Why humans don't need to fear cattle disease Mycoplasma bovis

by Jennifer Bowden / 14 May, 2018

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How can meat from cattle diagnosed with Mycoplasma bovis be fit for human consumption? Don’t the experts remember mad cow disease?

Although Mycoplasma bovis is common in many food-producing nations, it was detected in New Zealand cattle for the first time last July. Given the risk to cattle well-being and the fact this outbreak is relatively well contained, the Ministry for Primary Industries recently announced a cull of all 22,000-plus cattle on the 22 properties still infected in the hope of eradicating the disease from New Zealand. So, what does this mean for beef consumers?

More than 125 Mycoplasma types exist, and each typically infects only one species of animal. They all share the same characteristics that make treatment and detection of this bacterial infection difficult: they lack a cell wall, so certain antibiotics aren’t effective against them; they have an ability to hide away from the immune system, making it difficult for the animal to fight an infection; and they can create conditions that allow them to evade antibiotic treatment (for example, inhabiting large abscesses).

Mycoplasma bovis bacteria can cause a range of serious conditions in cattle, including treatment-resistant mastitis, pneumonia, arthritis and late-term abortions.

Internationally, it’s common practice for animals not showing clinical signs of infection to be processed for human consumption, which is what New Zealand is doing. Cattle that are visibly sick, severely injured or have medicine in their system will not be butchered and sold.

Is there any risk to human health from eating meat from an infected animal? Richard Laven, from Massey University’s School of Veterinary Science, says that raises two questions.

“First, is Mycoplasma bovis killed by normal food-preparation mechanisms? The answer is yes, it is effectively killed.”

In fact, it’s easier to kill than such bacteria as salmonella, campylobacter and E coli, says Laven, because Mycoplasma bovis has not evolved to survive outside its host’s body and it has little, if any, defences against the heat used in cooking. “Good food hygiene will control Mycoplasma bovis and it’s unlikely to be there.”

Richard Laven.

The second question is: if Mycoplasma bovis is present in our food, would it present a health risk to humans? “It’s a cow-adapted organism, [so] it’s unlikely to cause disease in humans. We know mycoplasmas: they’re designed to live in animals and they don’t tend to spread across species.”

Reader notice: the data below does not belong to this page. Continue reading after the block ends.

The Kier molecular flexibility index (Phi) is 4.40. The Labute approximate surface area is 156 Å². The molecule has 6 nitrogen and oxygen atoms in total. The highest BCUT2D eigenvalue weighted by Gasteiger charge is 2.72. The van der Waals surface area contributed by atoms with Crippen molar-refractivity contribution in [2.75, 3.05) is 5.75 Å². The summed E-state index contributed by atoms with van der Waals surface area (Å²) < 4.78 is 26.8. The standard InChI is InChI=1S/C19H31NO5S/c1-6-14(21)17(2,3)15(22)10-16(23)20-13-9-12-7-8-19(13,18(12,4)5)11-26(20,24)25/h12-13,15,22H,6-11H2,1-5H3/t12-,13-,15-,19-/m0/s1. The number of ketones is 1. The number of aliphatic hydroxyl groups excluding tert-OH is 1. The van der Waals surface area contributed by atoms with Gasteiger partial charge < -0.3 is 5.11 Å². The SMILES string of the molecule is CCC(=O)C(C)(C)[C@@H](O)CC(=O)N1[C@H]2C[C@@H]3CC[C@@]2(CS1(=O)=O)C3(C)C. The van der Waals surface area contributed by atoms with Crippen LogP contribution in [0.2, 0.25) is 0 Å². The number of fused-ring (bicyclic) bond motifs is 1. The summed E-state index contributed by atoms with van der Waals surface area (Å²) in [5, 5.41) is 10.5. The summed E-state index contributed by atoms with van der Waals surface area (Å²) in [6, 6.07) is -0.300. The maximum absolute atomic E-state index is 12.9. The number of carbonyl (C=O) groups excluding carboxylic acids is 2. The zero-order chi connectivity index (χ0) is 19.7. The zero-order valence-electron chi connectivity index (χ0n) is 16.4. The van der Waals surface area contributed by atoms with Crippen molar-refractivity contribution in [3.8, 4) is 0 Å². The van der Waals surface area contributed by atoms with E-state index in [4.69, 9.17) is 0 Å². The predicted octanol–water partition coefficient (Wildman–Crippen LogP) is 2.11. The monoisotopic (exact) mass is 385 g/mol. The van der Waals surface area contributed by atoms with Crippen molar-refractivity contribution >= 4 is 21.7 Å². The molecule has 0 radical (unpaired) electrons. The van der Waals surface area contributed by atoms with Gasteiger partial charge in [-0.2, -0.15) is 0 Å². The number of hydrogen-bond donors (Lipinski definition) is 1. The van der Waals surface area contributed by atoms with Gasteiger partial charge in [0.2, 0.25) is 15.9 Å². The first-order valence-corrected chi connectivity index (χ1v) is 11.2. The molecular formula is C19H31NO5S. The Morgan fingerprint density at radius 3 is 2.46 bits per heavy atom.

Indeed, Laven has found just two reports internationally of humans testing positive for Mycoplasma bovis. In one case, there was no evidence of any significant symptoms or disease; in the other case, the individual had multiple infections of which Mycoplasma bovis was one.

“You can never say with 100% certainty that there’s no disease risk to human beings whatsoever, but you can say it’s about as low as any of the diseases we’re encountering.”

By contrast, Bovine spongiform encephalopathy (BSE), commonly known as mad cow disease, is caused by a prion, says Laven. Prions are infectious agents primarily composed of a protein material that is abnormally folded up.

When prions enter a human through the food supply, they somehow get into the brain, where they induce normal prion proteins to fold abnormally. This leads to brain damage and the fatal symptoms of Variant Creutzfeldt-Jakob disease (vCJD).

“We’ve got a long way to go before we fully understand what’s happening,” says Laven. What we do know is that prions can’t be destroyed by boiling, alcohol, acid or radiation – they are relatively indestructible.

Cooking BSE-infected meat, in other words, won’t stop it from causing vCJD in humans. Mycoplasma bovis, on the other hand, is unlikely to survive butchering, cooking and consumption. And if it did, it’s highly unlikely to infect a human or cause any symptoms.

“You’re more likely to choke to death from eating a piece of meat than you are to get Mycoplasma bovis from an animal slaughtered at an abattoir in New Zealand in the next few months.”

This article was first published in the May 5, 2018 issue of the New Zealand Listener.

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